OECD Science, Technology and Industry Working Papers

1815-1965 (online)
Hide / Show Abstract
The OECD Directorate for Science, Technology and Innovation (STI) leads OECD research on the contribution of science, technology and industry to well-being and economic growth. STI Working Papers cover a broad range of topics including definition and measurement of science and technology indicators, global value chains, and research on policies to promote innovation. These technical or analytical working papers are prepared by staff or outside consultants to share early insights and elicit feedback.

International Comparative Evidence on Global Value Chains You or your institution have access to this content

Click to Access: 
  • PDF
  • http://www.keepeek.com/Digital-Asset-Management/oecd/science-and-technology/international-comparative-evidence-on-global-value-chains_5k9bb2vcwv5j-en
  • READ
Koen De Backer1, Norihiko Yamano1
Author Affiliations
  • 1: OECD, France

23 Apr 2012
Bibliographic information

Hide / Show Abstract

The past decades have witnessed a rapid globalisation of economic activity which has significantly changed the outlook of the world economy. International production, trade and investments are increasingly organised within so-called global value chains (GVCs) where the different stages in the production process are located across different economies. Until now, GVCs have been largely discussed from a conceptual and theoretical view, but empirical work on international fragmentation has stayed a bit behind.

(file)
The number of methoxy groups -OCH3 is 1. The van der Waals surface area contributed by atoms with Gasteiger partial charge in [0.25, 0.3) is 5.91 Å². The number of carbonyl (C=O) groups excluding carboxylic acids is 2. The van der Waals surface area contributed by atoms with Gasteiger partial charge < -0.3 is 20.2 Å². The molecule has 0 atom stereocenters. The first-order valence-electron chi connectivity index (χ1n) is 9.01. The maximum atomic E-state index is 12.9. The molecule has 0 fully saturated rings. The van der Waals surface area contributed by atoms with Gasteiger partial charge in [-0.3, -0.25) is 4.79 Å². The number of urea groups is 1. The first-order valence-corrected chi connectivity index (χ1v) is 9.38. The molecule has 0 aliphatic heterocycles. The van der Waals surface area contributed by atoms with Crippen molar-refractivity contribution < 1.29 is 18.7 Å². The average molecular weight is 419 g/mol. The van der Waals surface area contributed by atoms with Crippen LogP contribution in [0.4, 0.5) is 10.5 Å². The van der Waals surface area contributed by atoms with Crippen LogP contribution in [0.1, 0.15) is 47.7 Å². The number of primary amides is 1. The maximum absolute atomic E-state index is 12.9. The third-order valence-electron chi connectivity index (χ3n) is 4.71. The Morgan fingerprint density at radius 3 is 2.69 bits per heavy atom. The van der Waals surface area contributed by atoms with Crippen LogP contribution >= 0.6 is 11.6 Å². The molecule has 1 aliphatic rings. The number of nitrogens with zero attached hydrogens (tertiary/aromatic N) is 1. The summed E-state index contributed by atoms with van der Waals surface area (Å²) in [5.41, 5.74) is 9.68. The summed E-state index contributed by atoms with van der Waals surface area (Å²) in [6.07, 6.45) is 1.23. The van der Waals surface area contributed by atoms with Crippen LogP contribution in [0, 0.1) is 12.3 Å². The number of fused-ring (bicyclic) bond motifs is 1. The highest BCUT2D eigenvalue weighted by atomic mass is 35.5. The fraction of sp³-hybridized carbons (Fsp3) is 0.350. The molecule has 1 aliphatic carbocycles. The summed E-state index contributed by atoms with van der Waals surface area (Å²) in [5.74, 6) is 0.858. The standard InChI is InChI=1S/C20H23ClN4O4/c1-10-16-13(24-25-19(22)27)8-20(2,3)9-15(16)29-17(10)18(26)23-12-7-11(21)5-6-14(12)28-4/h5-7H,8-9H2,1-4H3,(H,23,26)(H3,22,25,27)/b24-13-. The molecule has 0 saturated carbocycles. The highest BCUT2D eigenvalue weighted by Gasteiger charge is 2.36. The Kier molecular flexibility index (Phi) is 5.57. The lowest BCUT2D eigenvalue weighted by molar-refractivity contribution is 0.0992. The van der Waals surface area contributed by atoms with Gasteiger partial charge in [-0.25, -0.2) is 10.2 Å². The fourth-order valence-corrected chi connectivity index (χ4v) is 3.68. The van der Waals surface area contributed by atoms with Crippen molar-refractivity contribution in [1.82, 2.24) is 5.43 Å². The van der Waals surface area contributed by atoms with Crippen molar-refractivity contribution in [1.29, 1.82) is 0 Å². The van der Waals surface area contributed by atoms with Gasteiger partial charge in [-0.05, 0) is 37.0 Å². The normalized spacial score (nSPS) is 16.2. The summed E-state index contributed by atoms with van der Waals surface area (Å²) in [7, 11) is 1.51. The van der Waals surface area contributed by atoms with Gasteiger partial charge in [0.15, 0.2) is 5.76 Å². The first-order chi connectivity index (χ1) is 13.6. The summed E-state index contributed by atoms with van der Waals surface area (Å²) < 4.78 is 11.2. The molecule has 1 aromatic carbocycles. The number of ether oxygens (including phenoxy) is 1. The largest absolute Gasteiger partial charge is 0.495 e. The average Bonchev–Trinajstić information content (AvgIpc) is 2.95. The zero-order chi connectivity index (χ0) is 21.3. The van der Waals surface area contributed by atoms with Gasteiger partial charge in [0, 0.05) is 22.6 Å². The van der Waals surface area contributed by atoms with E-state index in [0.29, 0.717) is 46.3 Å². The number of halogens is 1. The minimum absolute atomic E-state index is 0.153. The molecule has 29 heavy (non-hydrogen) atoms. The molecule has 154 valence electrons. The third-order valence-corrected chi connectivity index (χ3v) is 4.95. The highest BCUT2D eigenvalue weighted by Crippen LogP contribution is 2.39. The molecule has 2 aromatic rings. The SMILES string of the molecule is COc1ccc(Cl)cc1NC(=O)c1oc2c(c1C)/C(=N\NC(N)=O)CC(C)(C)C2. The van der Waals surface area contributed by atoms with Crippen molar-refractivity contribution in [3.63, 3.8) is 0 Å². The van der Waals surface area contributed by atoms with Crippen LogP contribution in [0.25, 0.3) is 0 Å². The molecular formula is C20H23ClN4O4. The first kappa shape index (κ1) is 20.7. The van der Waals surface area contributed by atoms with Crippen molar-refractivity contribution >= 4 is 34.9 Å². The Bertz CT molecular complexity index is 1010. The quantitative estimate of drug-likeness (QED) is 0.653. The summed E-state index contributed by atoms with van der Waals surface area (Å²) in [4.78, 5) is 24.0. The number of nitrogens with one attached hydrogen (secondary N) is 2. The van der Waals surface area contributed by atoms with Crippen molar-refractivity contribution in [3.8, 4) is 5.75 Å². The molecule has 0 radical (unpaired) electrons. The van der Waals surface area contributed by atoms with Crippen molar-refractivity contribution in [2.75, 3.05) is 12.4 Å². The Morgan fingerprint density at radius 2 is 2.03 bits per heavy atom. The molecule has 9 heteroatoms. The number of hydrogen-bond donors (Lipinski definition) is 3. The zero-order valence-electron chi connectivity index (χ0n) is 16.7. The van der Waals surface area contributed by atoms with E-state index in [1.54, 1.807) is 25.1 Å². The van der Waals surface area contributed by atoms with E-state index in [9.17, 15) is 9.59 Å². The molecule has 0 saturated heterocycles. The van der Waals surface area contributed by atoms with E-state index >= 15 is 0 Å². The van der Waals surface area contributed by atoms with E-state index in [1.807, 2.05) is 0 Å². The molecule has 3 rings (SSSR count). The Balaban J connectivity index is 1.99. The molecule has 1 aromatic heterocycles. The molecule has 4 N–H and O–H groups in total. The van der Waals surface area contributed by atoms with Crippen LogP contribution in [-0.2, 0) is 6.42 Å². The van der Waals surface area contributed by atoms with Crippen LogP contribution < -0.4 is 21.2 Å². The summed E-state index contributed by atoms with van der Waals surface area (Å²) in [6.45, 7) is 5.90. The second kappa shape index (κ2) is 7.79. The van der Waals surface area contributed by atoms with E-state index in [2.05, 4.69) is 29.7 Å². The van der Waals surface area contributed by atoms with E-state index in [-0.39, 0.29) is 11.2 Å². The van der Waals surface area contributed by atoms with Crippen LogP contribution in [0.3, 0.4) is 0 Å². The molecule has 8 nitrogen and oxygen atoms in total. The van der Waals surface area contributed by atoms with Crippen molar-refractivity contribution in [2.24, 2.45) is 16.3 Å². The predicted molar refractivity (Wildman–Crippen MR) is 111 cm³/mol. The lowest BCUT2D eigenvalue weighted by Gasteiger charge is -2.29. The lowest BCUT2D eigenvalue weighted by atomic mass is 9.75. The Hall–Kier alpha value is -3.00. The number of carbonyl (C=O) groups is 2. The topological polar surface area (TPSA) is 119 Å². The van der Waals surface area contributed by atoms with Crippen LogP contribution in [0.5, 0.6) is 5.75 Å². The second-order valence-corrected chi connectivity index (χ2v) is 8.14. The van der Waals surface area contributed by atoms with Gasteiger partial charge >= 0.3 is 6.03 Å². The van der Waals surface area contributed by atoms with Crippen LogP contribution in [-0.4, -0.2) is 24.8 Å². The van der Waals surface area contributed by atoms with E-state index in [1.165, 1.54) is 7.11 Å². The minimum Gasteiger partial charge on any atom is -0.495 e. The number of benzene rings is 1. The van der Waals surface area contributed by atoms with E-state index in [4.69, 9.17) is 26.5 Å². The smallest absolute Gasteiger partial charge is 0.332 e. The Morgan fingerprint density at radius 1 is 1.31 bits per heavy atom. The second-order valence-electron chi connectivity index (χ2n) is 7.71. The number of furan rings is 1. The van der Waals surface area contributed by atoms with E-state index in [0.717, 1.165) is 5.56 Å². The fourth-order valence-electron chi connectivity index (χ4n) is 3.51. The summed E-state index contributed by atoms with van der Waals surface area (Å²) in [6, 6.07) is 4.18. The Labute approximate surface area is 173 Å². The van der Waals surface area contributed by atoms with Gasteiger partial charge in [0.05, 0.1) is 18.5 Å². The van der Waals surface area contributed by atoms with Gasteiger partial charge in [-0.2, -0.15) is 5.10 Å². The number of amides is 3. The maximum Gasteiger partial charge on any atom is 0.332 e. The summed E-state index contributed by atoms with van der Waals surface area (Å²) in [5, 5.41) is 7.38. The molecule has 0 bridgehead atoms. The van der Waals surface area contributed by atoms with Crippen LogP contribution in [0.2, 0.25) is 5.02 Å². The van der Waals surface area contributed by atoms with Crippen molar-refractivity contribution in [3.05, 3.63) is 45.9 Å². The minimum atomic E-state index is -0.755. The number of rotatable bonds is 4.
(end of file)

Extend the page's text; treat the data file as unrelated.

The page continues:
The review of the available data and indicators on GVCs in this paper shows the increasing importance of GVCs in today's global economy, but at the same time clearly highlights some major shortcomings. While the empirical evidence based on trade data is less convincing, Input-Output data clearly reveal the growing spread of international production networks. Indicators on imported intermediates, offshoring and vertical specialisation all illustrate the growing fragmentation of production across more economies. Trade data seem to show the increasing importance of GVCs only in an indirect way but the existing trade data are not detailed enough and are not collected on the right level of analysis to analyse the international fragmentation and GVCs.

Policy makers show an increasing interest in GVCs because of the pervasive effects GVCs have on national economies and are especially looking for more and better policy evidence. Important policy issues like the impact of GVCs on the competitiveness of countries and attractiveness for international investments can only be addressed by new and better metrics. The OECD is developing new empirical evidence studying the emergence of GVCs based on international trade data and Input-Output data. In addition, the OECD is currently cooperating with other international agencies and academic experts to develop new metrics for GVCs, for example data on trade in value added.

Visit the OECD web site